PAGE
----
- The Washington Times - Thursday, January 1, 2004

RICHMOND (AP) — When Irving Taylor looks at the books for the Richmond Boys Choir, he almost sees red.

If donations and grant funding don’t increase soon, the nonprofit community choir may be silenced.

“We are in a challenging situation,” said Mr. Taylor, chairman of the Boys Choir board. “We found that as we moved to diversify our funding sources, the move did not occur quickly enough. With the economy the way it is, individual patrons have pulled back on their decisions to support nonprofits.”

The choir is operating with only about 70 percent of the money it needs to comfortably exist, Mr. Taylor said. About $150,000 is needed to continue operating through June 30, the end of the choir’s fiscal year, and to provide a cushion for the first half of the next fiscal year, he said.

The scenario is common. Numerous charities in Richmond are struggling to pay for an increased demand for services or to maintain programs at existing levels.

“The economy has been struggling, and there are so many new nonprofits,” said Russell Cargo, executive director of the Nonprofit Enterprise Institute, based at Virginia Commonwealth University. “The whole fund-raising process has become so professional in the last 10 years that the competition is incredibly fierce.”

According to research conducted last summer by the institute and by the University of Richmond-based Campus Community Partnership, there are 2,650 nonprofits in the metro area.

“The veteran charities are probably doing fine because they’ve been through it before,” said Nancy Stutts, director of the Partnership. “Many of the newer organizations are probably not doing so well.”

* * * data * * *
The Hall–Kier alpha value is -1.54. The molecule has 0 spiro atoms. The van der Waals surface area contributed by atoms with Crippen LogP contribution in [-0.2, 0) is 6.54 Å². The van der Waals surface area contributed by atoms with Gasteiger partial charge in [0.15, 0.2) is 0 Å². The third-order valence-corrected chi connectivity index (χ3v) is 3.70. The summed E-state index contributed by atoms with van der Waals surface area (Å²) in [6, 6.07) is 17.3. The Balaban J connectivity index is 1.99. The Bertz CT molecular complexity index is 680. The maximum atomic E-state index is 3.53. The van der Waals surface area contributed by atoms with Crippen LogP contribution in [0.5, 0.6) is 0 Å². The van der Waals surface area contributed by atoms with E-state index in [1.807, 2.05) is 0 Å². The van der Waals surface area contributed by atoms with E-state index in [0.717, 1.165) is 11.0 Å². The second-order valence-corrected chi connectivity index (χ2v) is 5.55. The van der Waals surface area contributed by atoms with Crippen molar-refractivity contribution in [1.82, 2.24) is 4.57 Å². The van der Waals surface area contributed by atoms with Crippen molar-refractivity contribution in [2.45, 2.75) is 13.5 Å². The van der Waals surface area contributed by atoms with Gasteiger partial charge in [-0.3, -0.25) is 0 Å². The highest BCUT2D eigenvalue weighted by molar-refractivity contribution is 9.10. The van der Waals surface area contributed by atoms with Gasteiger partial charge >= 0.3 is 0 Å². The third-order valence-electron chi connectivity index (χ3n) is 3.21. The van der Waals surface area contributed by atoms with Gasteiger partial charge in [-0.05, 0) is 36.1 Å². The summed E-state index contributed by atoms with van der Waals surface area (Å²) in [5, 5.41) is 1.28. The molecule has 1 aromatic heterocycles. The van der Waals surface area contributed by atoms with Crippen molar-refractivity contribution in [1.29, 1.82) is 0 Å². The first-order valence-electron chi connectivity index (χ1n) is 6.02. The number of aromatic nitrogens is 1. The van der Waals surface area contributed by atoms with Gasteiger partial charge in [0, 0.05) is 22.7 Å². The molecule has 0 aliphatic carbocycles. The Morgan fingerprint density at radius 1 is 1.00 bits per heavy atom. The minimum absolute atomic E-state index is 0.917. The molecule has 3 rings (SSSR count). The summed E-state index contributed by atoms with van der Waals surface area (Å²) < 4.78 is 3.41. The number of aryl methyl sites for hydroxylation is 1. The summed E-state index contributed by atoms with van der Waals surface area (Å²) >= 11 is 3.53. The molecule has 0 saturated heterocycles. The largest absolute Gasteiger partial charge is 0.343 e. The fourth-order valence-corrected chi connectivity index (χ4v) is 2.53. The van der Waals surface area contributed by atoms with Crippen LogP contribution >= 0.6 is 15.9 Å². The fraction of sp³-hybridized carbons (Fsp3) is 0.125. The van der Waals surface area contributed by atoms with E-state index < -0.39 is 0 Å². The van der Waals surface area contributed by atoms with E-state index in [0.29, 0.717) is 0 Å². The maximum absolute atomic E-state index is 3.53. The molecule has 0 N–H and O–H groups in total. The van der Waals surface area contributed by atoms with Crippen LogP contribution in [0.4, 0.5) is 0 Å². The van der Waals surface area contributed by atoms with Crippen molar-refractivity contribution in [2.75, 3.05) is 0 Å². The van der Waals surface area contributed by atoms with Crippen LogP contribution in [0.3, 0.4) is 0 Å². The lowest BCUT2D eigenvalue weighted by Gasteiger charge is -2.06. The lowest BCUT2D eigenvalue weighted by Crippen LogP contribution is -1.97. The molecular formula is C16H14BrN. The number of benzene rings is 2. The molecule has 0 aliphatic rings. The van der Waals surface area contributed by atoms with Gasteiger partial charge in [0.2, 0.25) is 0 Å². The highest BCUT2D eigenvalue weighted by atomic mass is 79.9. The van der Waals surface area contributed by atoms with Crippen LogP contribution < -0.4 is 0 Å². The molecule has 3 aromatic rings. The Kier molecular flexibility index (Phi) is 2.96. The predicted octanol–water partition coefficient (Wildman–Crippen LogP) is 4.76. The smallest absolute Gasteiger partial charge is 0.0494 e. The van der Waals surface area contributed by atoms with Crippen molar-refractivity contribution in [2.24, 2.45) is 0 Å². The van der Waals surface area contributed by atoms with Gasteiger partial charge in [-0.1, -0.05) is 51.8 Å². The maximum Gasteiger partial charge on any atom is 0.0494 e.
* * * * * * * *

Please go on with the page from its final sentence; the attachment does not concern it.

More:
But John Purnell, executive director of the Friends Association for Children, says this is the worst dip in giving he can recall in his 30 years with the agency. Officials at his association are providing more scholarships than ever to families whose dwindling resources are preventing them from paying already-subsidized child-care fees at Friends’ four day care centers, he said.

“I am desperately concerned about July 1,” Mr. Purnell said of the start of the agency’s next fiscal year. “We like to have the dollars in before the fiscal year starts.”

Such challenges have led many charities to adopt drastic and creative measures.

Some organizations, for example, have merged. The Boys Choir laid off some its staff several months ago. Choir leaders also have arranged to provide a music appreciation program for youths who live at St. Joseph’s Villa for a fee paid by the villa.

Mr. Taylor said the difficulties are worth the struggle to continue serving the boys who join the choir and the community that appreciates their music.

“We can make it,” he said. “We’ve just got to get creative and do what we’ve never done before.”

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